American Government Unit 1: Foundations of Government

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1 American Government Unit 1: Foundations of Government CHAPTER 1: PRINCIPLES OF GOVERNMENT Section 1 What is Government? Legislative Power make laws Executive Power carry out laws Judicial Power interpret laws Dictatorship has all the power Democracy power is shared State: Nation Population Territory Sovereignty Government Origins of State Force Theory Evolutionary Divine Right Social Contract Purposes of Government outlined in the Preamble Form a More Perfect Union Establish Justice Insure Domestic Tranquility Provide for the Common Defense Promote General Welfare Secure the Blessings of Liberty Section 2 Forms of Government Who can participate? Democracy everyone We the People Dictatorship only a select few Where s the Power? (geographically) Unitary government central government (usually in nation s capital) Federal government power is shared between the central government and local governments Confederate government alliance of independent states 1

2 What s the relationship between Legislative and Executive branches? Presidential government executive and legislative branches are separate, president is independent of the legislative branch. US created this type of government. Parliamentary executive is selected FROM the legislative branch by the majority in power. (UK) Section 3 Basic Concepts of Democracy Foundations of Democracy Worth of the individual Equality of all persons Majority rule/minority rights Compromise Individual freedom Economics Free enterprise system free market economy o Law of supply and demand (price) Command economy Mixed economy o Government regulation and free enterprise Price demand supply 2

3 CHAPTER 2 ORIGINS OF AMERICAN GOVERNMENT Section 1 Our political beginnings Basic concepts of government Ordered Limited Representative English Civil War Landmark Documents Magna Carta 1215, barons tired of the King s taxes and behavior o Included trial by jury o Due process o Power of monarch was NOT absolute The Petition of Right 1628 challenged divine right o Jury of peers o No martial law The Bill of Rights 1688 o Cannot suspend laws o Use of taxes without Parliamentary approval o Right to a fair trial Limited rights of King Section 2 The Coming of Independence Colonial policies Sugar Act 1764 Stamp Act Townshend Acts o Repealed except tea Tea Act 1773 o Boston Tea Party Intolerable Acts 1774 o Closed port of Boston o Forced quartering of troops 1 st Continental Congress 1774 Called for Parliament to revoke Acts Boycott of British goods 2 nd Continental Congress 1775 Battle of Lexington and Concord 13 colonies sent representatives John Hancock President of Congress This became 1 st National Government July 4, 1776 Declaration of Independence 3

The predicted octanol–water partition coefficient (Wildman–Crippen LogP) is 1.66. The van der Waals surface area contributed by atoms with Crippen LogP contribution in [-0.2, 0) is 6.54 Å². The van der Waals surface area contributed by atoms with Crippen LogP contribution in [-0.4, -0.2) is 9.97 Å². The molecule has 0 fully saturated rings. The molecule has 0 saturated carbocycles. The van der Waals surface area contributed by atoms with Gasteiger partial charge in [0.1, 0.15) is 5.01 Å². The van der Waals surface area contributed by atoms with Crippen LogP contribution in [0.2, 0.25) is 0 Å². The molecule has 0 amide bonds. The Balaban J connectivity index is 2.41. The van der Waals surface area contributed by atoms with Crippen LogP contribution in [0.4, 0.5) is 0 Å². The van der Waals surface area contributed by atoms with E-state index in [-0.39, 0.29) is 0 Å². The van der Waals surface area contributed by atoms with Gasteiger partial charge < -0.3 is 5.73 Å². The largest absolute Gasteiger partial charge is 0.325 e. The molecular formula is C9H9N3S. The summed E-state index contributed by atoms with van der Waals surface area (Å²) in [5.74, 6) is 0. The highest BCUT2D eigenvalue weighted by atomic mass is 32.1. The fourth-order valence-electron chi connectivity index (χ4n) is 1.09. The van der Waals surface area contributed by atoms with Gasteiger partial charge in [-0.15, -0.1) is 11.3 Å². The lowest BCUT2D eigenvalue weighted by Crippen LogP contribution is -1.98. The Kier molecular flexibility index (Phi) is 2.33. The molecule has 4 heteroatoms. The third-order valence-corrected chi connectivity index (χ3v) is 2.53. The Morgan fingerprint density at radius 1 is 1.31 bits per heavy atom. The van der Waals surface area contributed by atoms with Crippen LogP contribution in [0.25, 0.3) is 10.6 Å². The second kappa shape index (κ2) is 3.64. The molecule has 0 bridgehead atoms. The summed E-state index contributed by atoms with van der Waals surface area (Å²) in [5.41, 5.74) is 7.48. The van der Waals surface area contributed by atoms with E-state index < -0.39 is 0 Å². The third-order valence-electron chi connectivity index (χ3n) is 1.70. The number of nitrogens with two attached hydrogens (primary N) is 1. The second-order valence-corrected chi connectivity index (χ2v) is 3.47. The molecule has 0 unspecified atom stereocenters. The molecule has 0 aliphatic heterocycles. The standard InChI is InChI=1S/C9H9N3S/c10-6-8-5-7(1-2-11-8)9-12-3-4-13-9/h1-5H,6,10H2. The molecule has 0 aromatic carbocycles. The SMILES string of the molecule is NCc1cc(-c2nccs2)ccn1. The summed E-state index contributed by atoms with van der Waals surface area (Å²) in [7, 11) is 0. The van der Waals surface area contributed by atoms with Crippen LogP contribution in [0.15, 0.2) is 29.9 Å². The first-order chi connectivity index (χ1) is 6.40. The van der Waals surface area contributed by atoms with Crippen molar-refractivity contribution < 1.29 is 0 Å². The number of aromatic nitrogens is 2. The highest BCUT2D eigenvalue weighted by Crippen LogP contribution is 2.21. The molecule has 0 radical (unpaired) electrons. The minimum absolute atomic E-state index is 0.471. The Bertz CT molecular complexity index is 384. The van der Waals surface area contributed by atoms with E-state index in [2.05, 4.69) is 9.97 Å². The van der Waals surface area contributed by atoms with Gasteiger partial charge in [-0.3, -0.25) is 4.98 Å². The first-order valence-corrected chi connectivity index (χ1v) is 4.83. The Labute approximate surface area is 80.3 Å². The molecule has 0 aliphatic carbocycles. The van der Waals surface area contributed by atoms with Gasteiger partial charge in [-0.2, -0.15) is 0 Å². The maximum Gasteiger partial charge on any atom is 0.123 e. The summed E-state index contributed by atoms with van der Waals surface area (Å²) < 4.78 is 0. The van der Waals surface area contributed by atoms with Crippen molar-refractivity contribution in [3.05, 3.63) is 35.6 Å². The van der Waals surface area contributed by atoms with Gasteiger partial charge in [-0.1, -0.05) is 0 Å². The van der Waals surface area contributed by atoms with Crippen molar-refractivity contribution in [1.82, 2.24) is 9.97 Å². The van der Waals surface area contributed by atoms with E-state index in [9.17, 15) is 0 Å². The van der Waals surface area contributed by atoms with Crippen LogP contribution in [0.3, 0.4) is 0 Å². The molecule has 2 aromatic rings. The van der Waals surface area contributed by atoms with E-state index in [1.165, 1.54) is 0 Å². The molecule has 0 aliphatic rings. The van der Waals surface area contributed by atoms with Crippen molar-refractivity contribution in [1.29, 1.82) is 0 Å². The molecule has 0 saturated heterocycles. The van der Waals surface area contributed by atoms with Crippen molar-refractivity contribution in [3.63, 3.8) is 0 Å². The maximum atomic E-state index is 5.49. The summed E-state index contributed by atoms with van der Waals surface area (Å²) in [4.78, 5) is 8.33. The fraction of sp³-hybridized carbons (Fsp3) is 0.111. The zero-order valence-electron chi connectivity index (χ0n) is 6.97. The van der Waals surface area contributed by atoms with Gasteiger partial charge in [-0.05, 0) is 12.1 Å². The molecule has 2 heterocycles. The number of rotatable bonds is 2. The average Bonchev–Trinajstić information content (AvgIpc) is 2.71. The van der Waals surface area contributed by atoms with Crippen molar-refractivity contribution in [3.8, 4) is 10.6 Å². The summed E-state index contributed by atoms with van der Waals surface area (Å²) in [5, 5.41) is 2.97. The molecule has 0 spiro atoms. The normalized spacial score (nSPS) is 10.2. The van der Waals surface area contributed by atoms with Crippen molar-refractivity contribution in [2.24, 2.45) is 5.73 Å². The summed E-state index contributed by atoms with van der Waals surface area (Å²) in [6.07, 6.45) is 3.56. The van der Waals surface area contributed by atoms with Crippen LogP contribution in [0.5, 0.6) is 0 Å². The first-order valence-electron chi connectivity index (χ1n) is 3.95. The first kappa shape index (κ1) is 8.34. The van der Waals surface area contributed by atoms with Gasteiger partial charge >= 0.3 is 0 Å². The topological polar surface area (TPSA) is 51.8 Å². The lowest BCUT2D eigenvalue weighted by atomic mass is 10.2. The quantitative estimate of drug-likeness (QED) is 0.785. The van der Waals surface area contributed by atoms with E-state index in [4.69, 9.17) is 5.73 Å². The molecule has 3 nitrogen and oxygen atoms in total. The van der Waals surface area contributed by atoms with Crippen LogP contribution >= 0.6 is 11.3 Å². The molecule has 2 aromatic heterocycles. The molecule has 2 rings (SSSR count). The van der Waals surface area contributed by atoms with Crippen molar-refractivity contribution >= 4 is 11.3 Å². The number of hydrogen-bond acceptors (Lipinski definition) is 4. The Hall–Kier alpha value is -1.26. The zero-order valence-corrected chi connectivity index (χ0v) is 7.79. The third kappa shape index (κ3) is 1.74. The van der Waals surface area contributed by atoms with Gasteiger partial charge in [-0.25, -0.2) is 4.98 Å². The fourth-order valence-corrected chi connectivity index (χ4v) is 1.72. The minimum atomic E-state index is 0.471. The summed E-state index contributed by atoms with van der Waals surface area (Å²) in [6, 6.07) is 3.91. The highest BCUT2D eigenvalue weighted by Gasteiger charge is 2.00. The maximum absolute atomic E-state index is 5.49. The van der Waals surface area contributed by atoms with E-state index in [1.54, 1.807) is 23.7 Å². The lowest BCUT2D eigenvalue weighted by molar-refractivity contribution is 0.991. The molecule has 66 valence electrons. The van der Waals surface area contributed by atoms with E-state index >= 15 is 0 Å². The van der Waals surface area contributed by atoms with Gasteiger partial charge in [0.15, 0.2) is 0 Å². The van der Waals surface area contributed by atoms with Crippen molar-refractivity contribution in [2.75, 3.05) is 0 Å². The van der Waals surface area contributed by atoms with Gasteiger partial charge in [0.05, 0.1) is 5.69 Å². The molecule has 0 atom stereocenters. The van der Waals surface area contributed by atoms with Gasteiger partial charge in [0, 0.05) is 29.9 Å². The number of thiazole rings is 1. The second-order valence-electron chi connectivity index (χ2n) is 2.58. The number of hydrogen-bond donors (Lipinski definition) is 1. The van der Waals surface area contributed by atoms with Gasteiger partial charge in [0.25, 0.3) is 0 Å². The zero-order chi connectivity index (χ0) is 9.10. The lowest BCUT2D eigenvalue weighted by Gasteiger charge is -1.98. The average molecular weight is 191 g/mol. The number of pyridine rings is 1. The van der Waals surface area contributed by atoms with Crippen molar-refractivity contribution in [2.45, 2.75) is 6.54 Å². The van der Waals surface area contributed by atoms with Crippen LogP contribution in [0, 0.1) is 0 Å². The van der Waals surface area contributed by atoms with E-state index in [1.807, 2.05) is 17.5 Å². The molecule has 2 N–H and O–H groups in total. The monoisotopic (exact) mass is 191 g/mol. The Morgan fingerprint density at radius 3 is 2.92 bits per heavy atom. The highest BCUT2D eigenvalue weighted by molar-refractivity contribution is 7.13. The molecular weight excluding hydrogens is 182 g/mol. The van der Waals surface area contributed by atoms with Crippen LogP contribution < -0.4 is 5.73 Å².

4 Section 3 The Critical Period Articles of Confederation 1777 firm league of friendship Each state kept sovereignty, freedom, independence and power Structure: Unicameral members chosen each year each state had one vote Presiding Officer chosen from members Powers: Make war and peace Send and receive ambassadors Make treaties Borrow money Set up money system State obligations States agreed to obey the articles, give money and troops, Full faith and credit, extradition, protection of life, property and promoting general welfare Weaknesses No power to tax, could only borrow One vote per state, regardless of size To executive branch No national court Changes only with 100% consent of all states 9/13 majority to pass laws Problems Shay s Rebellion States taxed each other Stronger Government February 1787, delegates sent to Philadelphia to Constitutional Convention Section 4 Creating the Constitution Convention worked in secret, George Washington was president of the convention. 1 st thought to amend the Articles of Confederation ended up creating a new government Virginia Plan New government with three branches: legislative, executive, judicial Legislature - bicameral Representation based either on size or $$ given for support House: popular elected Senate: chosen by state legislatures Legislature would choose National Executive and National Judiciary 4